Developing WordPress Themes - Dynamic Content in Page

We might have a static page that we want show some dynamic content in. For example, we might want to display the six most recent blog posts on the 'News' page.

To get the most recent posts, we can use wp_get_recent_posts, or for more general uses, get_posts.

So we can create a new template specific for this page. But wouldn't it be great if we can insert into our page content on the GUI using the content editor?

Of course we cannot (and should not) put PHP code directly into our content; instead, we will utilize Shortcodes.

Shortcodes

WordPress 2.5 introduced the Shortcode API. Prior to this, to add dynamic content onto the page, you'd have to do it by editing / creating a new template.

Shortcodes are macros you can insert into the content section of your pages and post. By default, WordPress provides the following shortcodes:

  • [audio]
  • [caption]
  • [embed]
  • [gallery]
  • [playlist]
  • [video]

For example, if we want to embed a video (including a player) into the template, we can use the shortcode [video src="video-source.mp4"]

To test things out, you can get some sample videos from http://sample-videos.com/

Creating our own shortcode

If you're hosting your site on WordPress.com, WordPress.com provides you with the [display-posts] shortcode. But this is not available if you run your own installation.

So we need to create our own shortcode. It's simple! This is all that's required to create our own shortcode:

functions.php

function posts_func( $atts ){
    return "Here lies your posts";
}
add_shortcode( 'posts', 'posts_func' );

This will create the posts shortcode.

The functions.php file provides all the functions and hooks you'd need in your theme. It acts like a plugin that is specific to the theme. If the functions can apply to other themes, put the functions in a plugin instead.

Using Shortcodes

We can print Here lies your posts into our content by including [posts] inside our content (posts or pages).

Here are the latest posts:
[posts]

If you want to use your shortcodes inside your template, you must wrap them with the do_shortcode() function. and then echo the results.

<?php echo do_shortcode('[posts]') ?>

Shortcode Arguments

Shortcode can take arguments (or attributes). For example:

[posts posts_per_page=6]

And to deal with this new argument:

function return_posts( $atts ) {
    $posts_array = get_posts( $atts );

    $returnString = "<ul>";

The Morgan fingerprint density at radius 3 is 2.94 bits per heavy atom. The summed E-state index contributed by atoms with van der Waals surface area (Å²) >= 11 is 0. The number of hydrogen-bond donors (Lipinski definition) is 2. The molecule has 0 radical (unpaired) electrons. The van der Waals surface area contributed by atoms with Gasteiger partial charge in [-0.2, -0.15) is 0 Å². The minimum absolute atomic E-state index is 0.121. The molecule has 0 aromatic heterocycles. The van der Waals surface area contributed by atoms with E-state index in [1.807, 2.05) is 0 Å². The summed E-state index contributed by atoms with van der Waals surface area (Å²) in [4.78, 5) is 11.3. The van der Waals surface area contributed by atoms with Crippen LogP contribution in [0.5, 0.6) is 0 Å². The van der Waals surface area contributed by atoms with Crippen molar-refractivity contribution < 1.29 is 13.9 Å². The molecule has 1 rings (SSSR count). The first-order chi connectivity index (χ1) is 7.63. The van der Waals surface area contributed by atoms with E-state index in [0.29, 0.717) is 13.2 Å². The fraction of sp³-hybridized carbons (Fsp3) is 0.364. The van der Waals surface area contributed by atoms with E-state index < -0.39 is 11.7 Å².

foreach ($posts_array as $post) {
        setup_postdata( $post );
        $returnString .= "<li><a href=" . $post->guid . ">" . $post->post_title . "</a></li>";
    }

    wp_reset_postdata();
    $returnString .= "</ul>";
    return $returnString;
}
add_shortcode( 'posts', 'return_posts' );

If we add this into our page, we can get the last 6 entries:

Default Values

We will use the shortcode_atts() method to provide default values. shortcode_atts() is similar to array_merge in PHP, or _.extend in lodash.

shortcode_atts( $defaults_array, $atts );

shortcode_atts() will replace any keys that exists in $defaults_array with the value found in $atts, but only if they key already exists in the $defaults_array array. So this:

$posts_array = get_posts( $atts );

Becomes:

$a = shortcode_atts( array(
    'posts_per_page' => 6,
    'orderby' => 'date',
    'order' => 'DESC'
), $atts );

$posts_array = get_posts( $a );

Lastly, we need to run the add_shortcode() methods after the init action; so we need to use a hook.

function register_shortcodes() {
    add_shortcode( 'posts', 'return_posts' );
}

add_action( 'init', 'register_shortcodes');

Now we can use the shortcode [posts] or [posts count=6] and they will both display 6 of the most recent posts.

For more uses for shortcodes, refer to the Shortcode API.

Altogether now:

function return_posts( $atts ) {
    $a = shortcode_atts( array(
        'posts_per_page' => 6,
        'orderby' => 'date',
        'order' => 'DESC'
    ), $atts );

    $posts_array = get_posts( $a );

    $returnString = "<ul>";

    foreach ($posts_array as $post) {
        setup_postdata( $post );
        $returnString .= "<li><a href=" . $post->guid . ">" . $post->post_title . "</a></li>";
    }

    wp_reset_postdata();
    $returnString .= "</ul>";
    return $returnString;
}
function register_shortcodes() {
    add_shortcode( 'posts', 'return_posts' );
}We can print `Here lies your posts` into our content by including `[posts]` inside our content.

Here are the latest posts:
[posts]


add_action( 'init', 'register_shortcodes');

Note on Hooks

The add_shortcode() function takes the name of the shortcode, and the function to run when the shortcode is used.

The add_action() function works with hooks. Hooks are like EventListener in JavaScript, where we wait for the init 'event', and when fired, will run the register_shortcodes function.

Output Buffering

If you have a lot of posts to return, or the markup for each post is substansive, you might want to consider making use of the Output Buffering Control functions such as ob_start() and ob_flush()

If you enjoyed this article, why not take a look at the rest of the series on Developing WordPress Themes!

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